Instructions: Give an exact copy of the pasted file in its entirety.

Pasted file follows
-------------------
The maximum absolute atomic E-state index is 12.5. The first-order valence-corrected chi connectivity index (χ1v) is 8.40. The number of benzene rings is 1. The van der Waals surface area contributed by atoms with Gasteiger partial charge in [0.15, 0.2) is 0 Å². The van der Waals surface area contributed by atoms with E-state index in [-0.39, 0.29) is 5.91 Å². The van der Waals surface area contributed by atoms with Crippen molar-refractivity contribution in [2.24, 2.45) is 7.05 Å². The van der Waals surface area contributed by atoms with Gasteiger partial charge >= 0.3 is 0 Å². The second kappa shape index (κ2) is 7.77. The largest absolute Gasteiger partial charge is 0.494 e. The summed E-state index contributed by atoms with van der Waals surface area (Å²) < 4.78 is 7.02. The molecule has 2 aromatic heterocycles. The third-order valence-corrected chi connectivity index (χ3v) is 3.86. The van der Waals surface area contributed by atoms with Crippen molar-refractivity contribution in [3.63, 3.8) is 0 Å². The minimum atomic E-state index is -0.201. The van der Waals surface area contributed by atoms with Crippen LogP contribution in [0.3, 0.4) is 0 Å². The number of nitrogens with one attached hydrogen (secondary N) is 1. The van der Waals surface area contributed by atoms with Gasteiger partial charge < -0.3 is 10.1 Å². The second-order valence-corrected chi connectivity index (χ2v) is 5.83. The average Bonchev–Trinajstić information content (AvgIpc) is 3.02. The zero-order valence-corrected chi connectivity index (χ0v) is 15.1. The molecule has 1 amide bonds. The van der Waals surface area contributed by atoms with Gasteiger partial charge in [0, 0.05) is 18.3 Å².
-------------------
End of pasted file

The maximum absolute atomic E-state index is 12.5. The first-order valence-corrected chi connectivity index (χ1v) is 8.40. The number of benzene rings is 1. The van der Waals surface area contributed by atoms with Gasteiger partial charge in [0.15, 0.2) is 0 Å². The van der Waals surface area contributed by atoms with E-state index in [-0.39, 0.29) is 5.91 Å². The van der Waals surface area contributed by atoms with Crippen molar-refractivity contribution in [2.24, 2.45) is 7.05 Å². The van der Waals surface area contributed by atoms with Gasteiger partial charge >= 0.3 is 0 Å². The second kappa shape index (κ2) is 7.77. The largest absolute Gasteiger partial charge is 0.494 e. The summed E-state index contributed by atoms with van der Waals surface area (Å²) < 4.78 is 7.02. The molecule has 2 aromatic heterocycles. The third-order valence-corrected chi connectivity index (χ3v) is 3.86. The van der Waals surface area contributed by atoms with Crippen molar-refractivity contribution in [3.63, 3.8) is 0 Å². The minimum atomic E-state index is -0.201. The van der Waals surface area contributed by atoms with Crippen LogP contribution in [0.3, 0.4) is 0 Å². The number of nitrogens with one attached hydrogen (secondary N) is 1. The van der Waals surface area contributed by atoms with Gasteiger partial charge < -0.3 is 10.1 Å². The second-order valence-corrected chi connectivity index (χ2v) is 5.83. The average Bonchev–Trinajstić information content (AvgIpc) is 3.02. The zero-order valence-corrected chi connectivity index (χ0v) is 15.1. The molecule has 1 amide bonds. The van der Waals surface area contributed by atoms with Gasteiger partial charge in [0, 0.05) is 18.3 Å².